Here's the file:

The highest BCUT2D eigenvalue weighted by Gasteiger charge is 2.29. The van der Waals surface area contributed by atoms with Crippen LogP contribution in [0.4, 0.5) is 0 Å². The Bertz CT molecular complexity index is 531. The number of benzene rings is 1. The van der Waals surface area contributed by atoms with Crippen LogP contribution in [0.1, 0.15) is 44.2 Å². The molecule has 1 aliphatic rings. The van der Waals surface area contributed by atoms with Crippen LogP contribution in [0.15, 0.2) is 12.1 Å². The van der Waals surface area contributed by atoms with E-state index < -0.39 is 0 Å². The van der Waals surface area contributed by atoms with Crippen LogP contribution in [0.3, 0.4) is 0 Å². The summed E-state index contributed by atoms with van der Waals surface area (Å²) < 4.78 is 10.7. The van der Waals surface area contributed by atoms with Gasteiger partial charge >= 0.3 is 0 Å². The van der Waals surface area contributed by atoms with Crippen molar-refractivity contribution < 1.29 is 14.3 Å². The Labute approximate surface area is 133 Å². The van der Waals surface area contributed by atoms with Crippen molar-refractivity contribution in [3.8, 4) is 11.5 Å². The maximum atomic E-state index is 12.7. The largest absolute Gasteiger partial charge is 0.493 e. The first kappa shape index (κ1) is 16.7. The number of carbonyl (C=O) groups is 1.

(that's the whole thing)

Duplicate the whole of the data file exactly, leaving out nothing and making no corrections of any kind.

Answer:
The highest BCUT2D eigenvalue weighted by Gasteiger charge is 2.29. The van der Waals surface area contributed by atoms with Crippen LogP contribution in [0.4, 0.5) is 0 Å². The Bertz CT molecular complexity index is 531. The number of benzene rings is 1. The van der Waals surface area contributed by atoms with Crippen LogP contribution in [0.1, 0.15) is 44.2 Å². The molecule has 1 aliphatic rings. The van der Waals surface area contributed by atoms with Crippen LogP contribution in [0.15, 0.2) is 12.1 Å². The van der Waals surface area contributed by atoms with E-state index < -0.39 is 0 Å². The van der Waals surface area contributed by atoms with Crippen LogP contribution in [0.3, 0.4) is 0 Å². The summed E-state index contributed by atoms with van der Waals surface area (Å²) < 4.78 is 10.7. The van der Waals surface area contributed by atoms with Gasteiger partial charge >= 0.3 is 0 Å². The van der Waals surface area contributed by atoms with Crippen molar-refractivity contribution < 1.29 is 14.3 Å². The Labute approximate surface area is 133 Å². The van der Waals surface area contributed by atoms with Crippen molar-refractivity contribution in [3.8, 4) is 11.5 Å². The maximum atomic E-state index is 12.7. The largest absolute Gasteiger partial charge is 0.493 e. The first kappa shape index (κ1) is 16.7. The number of carbonyl (C=O) groups is 1.